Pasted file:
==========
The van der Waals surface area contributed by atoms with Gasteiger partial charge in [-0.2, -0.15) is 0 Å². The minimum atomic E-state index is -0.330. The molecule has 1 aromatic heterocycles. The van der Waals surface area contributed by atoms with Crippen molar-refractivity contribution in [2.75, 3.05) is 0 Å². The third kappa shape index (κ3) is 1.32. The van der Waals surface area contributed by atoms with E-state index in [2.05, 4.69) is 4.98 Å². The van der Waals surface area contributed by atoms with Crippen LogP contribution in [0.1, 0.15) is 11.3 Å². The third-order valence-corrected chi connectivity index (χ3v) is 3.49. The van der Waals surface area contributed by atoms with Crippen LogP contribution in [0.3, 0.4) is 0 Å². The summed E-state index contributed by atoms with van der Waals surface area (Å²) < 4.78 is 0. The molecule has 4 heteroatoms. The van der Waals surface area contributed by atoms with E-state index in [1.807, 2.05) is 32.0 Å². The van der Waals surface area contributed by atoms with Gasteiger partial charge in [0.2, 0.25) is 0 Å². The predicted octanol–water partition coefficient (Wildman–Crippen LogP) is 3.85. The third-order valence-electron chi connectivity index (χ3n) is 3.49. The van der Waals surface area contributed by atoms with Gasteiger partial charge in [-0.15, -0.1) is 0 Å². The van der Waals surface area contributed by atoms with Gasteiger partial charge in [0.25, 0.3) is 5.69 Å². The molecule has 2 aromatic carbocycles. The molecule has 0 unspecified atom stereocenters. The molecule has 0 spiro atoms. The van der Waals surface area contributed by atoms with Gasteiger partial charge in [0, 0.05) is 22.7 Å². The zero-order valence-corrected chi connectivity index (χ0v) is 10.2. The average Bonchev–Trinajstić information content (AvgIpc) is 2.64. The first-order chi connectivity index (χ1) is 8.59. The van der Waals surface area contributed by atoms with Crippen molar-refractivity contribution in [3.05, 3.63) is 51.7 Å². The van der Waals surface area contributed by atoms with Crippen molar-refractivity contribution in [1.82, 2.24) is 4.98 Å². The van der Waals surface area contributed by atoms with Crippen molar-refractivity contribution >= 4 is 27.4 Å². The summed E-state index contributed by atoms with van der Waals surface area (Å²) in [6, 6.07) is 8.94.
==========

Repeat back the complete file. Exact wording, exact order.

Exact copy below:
The van der Waals surface area contributed by atoms with Gasteiger partial charge in [-0.2, -0.15) is 0 Å². The minimum atomic E-state index is -0.330. The molecule has 1 aromatic heterocycles. The van der Waals surface area contributed by atoms with Crippen molar-refractivity contribution in [2.75, 3.05) is 0 Å². The third kappa shape index (κ3) is 1.32. The van der Waals surface area contributed by atoms with E-state index in [2.05, 4.69) is 4.98 Å². The van der Waals surface area contributed by atoms with Crippen LogP contribution in [0.1, 0.15) is 11.3 Å². The third-order valence-corrected chi connectivity index (χ3v) is 3.49. The van der Waals surface area contributed by atoms with Crippen LogP contribution in [0.3, 0.4) is 0 Å². The summed E-state index contributed by atoms with van der Waals surface area (Å²) < 4.78 is 0. The molecule has 4 heteroatoms. The van der Waals surface area contributed by atoms with E-state index in [1.807, 2.05) is 32.0 Å². The van der Waals surface area contributed by atoms with Gasteiger partial charge in [0.2, 0.25) is 0 Å². The predicted octanol–water partition coefficient (Wildman–Crippen LogP) is 3.85. The third-order valence-electron chi connectivity index (χ3n) is 3.49. The van der Waals surface area contributed by atoms with Gasteiger partial charge in [-0.15, -0.1) is 0 Å². The van der Waals surface area contributed by atoms with Gasteiger partial charge in [0.25, 0.3) is 5.69 Å². The molecule has 2 aromatic carbocycles. The molecule has 0 unspecified atom stereocenters. The molecule has 0 spiro atoms. The van der Waals surface area contributed by atoms with Gasteiger partial charge in [0, 0.05) is 22.7 Å². The zero-order valence-corrected chi connectivity index (χ0v) is 10.2. The average Bonchev–Trinajstić information content (AvgIpc) is 2.64. The first-order chi connectivity index (χ1) is 8.59. The van der Waals surface area contributed by atoms with Crippen molar-refractivity contribution in [3.05, 3.63) is 51.7 Å². The van der Waals surface area contributed by atoms with Crippen molar-refractivity contribution in [1.82, 2.24) is 4.98 Å². The van der Waals surface area contributed by atoms with Crippen molar-refractivity contribution >= 4 is 27.4 Å². The summed E-state index contributed by atoms with van der Waals surface area (Å²) in [6, 6.07) is 8.94.